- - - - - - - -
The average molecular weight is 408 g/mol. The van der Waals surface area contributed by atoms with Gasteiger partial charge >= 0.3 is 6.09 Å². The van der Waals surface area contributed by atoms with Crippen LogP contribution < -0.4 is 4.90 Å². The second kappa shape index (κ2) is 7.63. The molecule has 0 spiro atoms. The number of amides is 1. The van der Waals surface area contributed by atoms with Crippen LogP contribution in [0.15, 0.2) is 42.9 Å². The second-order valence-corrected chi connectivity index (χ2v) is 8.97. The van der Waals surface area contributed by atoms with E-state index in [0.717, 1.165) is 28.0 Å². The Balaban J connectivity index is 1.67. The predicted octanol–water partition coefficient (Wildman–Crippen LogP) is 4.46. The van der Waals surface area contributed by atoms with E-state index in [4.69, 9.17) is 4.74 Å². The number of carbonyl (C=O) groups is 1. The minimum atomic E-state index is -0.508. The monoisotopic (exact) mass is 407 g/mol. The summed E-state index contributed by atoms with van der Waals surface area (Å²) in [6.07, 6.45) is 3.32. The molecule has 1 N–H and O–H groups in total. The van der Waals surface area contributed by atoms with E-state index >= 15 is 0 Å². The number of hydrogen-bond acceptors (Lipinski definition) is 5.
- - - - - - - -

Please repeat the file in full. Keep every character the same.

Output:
The average molecular weight is 408 g/mol. The van der Waals surface area contributed by atoms with Gasteiger partial charge >= 0.3 is 6.09 Å². The van der Waals surface area contributed by atoms with Crippen LogP contribution < -0.4 is 4.90 Å². The second kappa shape index (κ2) is 7.63. The molecule has 0 spiro atoms. The number of amides is 1. The van der Waals surface area contributed by atoms with Crippen LogP contribution in [0.15, 0.2) is 42.9 Å². The second-order valence-corrected chi connectivity index (χ2v) is 8.97. The van der Waals surface area contributed by atoms with E-state index in [0.717, 1.165) is 28.0 Å². The Balaban J connectivity index is 1.67. The predicted octanol–water partition coefficient (Wildman–Crippen LogP) is 4.46. The van der Waals surface area contributed by atoms with E-state index in [4.69, 9.17) is 4.74 Å². The number of carbonyl (C=O) groups is 1. The minimum atomic E-state index is -0.508. The monoisotopic (exact) mass is 407 g/mol. The summed E-state index contributed by atoms with van der Waals surface area (Å²) in [6.07, 6.45) is 3.32. The molecule has 1 N–H and O–H groups in total. The van der Waals surface area contributed by atoms with E-state index >= 15 is 0 Å². The number of hydrogen-bond acceptors (Lipinski definition) is 5.